Banks and miners lead TSX to sixth straight gain

Tue Oct 22, 2013 5:04pm EDT
 
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By Alastair Sharp

TORONTO (Reuters) - Canada's main stock index gained for a sixth straight session on Tuesday, led by banks and mining stocks after weak U.S. jobs data bolstered expectations that the U.S. Federal Reserve will stick with its monetary stimulus program for a while longer.

Optimism about the economic outlook in China, a major buyer of many of Canada's raw materials, also lifted mining companies. Among them, Teck Resources Ltd TCKb.TO jumped 4.1 percent to C$29.72.

"The numbers out of China seem to be better now and that seems to be having an impact especially on the materials area," said John Kinsey, portfolio manager at Caldwell Securities.

He pointed to signs that Australian iron ore and coal companies are ramping up production and to improving data out of Europe, a key market for Chinese exports, as further reason to believe the massive Chinese economy might be stabilizing.

Two of the world's biggest gold miners gave the index the biggest boost, with Goldcorp Inc (G.TO: Quote) adding 4.9 percent to C$26.99, and Barrick Gold Corp (ABX.TO: Quote) gaining 4.8 percent to hit a one-month high of C$20.47.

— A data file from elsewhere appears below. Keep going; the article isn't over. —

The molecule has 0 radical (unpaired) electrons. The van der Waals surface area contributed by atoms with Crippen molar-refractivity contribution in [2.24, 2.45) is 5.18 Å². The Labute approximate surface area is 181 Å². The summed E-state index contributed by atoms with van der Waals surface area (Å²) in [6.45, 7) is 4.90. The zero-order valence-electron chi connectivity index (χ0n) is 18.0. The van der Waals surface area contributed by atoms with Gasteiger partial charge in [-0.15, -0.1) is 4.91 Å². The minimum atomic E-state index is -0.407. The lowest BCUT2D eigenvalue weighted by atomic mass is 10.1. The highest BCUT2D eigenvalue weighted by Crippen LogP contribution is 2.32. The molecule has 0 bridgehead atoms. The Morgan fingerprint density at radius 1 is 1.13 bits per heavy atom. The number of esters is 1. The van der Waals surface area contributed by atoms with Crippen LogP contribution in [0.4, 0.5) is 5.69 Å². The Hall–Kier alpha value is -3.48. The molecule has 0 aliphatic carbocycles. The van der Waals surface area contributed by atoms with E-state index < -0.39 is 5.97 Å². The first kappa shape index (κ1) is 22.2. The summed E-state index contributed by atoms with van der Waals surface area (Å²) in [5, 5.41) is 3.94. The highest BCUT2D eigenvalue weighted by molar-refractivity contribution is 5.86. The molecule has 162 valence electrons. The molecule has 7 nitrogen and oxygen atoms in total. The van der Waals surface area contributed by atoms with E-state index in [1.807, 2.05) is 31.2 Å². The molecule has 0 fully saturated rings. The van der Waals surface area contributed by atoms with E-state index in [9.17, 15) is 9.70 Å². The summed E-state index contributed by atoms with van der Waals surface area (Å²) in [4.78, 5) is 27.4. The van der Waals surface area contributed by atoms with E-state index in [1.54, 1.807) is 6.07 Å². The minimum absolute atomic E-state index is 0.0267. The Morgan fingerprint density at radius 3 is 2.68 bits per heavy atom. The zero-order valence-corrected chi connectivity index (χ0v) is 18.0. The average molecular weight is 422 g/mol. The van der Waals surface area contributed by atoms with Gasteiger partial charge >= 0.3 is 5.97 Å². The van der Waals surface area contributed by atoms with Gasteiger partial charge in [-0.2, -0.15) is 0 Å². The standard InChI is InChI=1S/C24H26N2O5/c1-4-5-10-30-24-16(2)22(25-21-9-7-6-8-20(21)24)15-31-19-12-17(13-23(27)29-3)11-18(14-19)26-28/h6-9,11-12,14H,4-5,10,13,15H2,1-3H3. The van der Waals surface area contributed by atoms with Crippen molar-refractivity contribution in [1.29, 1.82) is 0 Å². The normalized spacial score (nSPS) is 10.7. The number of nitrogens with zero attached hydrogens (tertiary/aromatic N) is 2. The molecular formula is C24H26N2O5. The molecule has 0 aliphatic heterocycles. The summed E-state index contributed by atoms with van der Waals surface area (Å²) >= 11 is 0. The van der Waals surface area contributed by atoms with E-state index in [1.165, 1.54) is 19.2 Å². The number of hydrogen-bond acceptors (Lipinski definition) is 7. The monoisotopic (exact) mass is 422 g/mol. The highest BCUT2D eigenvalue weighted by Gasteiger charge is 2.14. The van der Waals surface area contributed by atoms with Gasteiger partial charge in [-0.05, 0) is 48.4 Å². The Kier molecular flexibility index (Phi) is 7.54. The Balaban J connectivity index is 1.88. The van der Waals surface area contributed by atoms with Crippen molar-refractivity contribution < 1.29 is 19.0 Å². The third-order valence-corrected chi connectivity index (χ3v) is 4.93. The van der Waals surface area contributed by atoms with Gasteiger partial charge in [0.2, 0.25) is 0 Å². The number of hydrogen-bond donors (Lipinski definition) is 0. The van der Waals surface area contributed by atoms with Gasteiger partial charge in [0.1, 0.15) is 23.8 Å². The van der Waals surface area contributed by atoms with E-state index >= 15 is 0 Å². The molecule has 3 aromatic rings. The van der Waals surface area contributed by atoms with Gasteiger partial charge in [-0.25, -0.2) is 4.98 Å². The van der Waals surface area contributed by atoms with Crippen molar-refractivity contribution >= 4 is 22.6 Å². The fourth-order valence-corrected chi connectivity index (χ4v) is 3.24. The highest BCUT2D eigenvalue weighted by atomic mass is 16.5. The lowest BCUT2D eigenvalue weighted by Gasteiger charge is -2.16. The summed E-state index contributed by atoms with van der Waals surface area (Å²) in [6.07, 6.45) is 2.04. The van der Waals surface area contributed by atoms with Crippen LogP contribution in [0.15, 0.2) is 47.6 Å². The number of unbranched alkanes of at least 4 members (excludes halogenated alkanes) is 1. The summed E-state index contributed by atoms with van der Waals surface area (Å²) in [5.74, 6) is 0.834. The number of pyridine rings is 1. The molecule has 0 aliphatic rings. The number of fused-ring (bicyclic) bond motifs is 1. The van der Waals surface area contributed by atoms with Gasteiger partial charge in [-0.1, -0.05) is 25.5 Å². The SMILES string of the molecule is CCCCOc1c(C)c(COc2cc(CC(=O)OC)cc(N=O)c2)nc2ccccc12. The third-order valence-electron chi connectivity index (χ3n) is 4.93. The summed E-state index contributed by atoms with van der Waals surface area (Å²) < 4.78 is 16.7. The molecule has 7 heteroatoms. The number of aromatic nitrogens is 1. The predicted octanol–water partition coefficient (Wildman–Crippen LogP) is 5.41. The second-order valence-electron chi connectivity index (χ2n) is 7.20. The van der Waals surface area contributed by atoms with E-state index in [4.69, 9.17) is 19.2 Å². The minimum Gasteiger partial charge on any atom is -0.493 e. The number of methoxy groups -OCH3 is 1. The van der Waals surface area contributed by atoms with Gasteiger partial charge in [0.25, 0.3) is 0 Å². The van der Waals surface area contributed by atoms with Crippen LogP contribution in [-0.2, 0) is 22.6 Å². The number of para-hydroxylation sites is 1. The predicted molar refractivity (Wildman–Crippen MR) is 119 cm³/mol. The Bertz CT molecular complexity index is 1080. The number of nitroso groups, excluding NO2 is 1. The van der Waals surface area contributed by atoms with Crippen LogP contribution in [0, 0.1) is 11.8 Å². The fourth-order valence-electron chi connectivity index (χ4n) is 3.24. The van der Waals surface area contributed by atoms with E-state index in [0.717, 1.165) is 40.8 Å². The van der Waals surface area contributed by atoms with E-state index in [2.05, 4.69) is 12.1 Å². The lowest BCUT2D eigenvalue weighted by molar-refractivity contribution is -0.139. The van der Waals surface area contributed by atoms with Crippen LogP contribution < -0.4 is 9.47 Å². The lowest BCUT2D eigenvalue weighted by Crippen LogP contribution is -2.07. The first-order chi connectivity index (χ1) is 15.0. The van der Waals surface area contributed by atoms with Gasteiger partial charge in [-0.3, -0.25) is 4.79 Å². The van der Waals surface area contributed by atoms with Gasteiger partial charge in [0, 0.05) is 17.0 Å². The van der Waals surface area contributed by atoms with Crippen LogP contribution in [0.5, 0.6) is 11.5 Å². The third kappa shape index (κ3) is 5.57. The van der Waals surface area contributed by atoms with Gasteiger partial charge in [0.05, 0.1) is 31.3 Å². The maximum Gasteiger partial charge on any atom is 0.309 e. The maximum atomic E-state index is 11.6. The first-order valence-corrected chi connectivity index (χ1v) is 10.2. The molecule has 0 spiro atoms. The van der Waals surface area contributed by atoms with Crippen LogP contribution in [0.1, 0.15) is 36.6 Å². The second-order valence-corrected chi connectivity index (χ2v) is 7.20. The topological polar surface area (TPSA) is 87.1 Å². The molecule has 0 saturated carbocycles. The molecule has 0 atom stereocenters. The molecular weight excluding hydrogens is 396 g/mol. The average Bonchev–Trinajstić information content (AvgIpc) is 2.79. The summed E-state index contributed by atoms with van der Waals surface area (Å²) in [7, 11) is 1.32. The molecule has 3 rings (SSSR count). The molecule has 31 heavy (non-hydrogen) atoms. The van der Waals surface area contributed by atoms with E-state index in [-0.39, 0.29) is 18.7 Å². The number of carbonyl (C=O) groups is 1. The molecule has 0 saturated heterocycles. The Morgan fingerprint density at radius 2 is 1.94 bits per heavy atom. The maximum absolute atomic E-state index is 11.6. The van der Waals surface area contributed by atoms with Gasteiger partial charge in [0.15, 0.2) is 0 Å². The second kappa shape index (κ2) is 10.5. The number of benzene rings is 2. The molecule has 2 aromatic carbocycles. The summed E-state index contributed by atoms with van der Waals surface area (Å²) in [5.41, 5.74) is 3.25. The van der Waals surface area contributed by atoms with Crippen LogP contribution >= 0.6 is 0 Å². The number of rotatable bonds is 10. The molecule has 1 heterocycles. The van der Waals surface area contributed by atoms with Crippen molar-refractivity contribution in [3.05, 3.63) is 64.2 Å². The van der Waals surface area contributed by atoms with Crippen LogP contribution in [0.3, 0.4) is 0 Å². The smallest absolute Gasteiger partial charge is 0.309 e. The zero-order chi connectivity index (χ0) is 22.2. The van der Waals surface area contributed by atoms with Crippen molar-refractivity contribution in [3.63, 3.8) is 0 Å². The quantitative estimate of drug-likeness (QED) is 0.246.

The Toronto Stock Exchange's S&P/TSX composite index .GSPTSE ended up 61.53 points, or 0.47 percent, at 13,248.06. It has gained almost 3 percent since October 11, and is at its highest level since July 2011.

U.S. employers added 148,000 positions last month, the Labor Department said, below expectations of 180,000. While the job count for August was revised higher and the unemployment rate ticked down to 7.2 percent from 7.3 percent, employment gains in July were revised lower and were the weakest since June 2012.

While the soft jobs number suggests demand in Canada's largest export market will remain weak, the prospect of a looser-for-longer U.S. monetary policy has encouraged Canadian investors.   Continued...

 
People walk past an electronic board displaying the midday TSX index in Toronto in this February 16, 2011 file photo. REUTERS/Mark Blinch/Files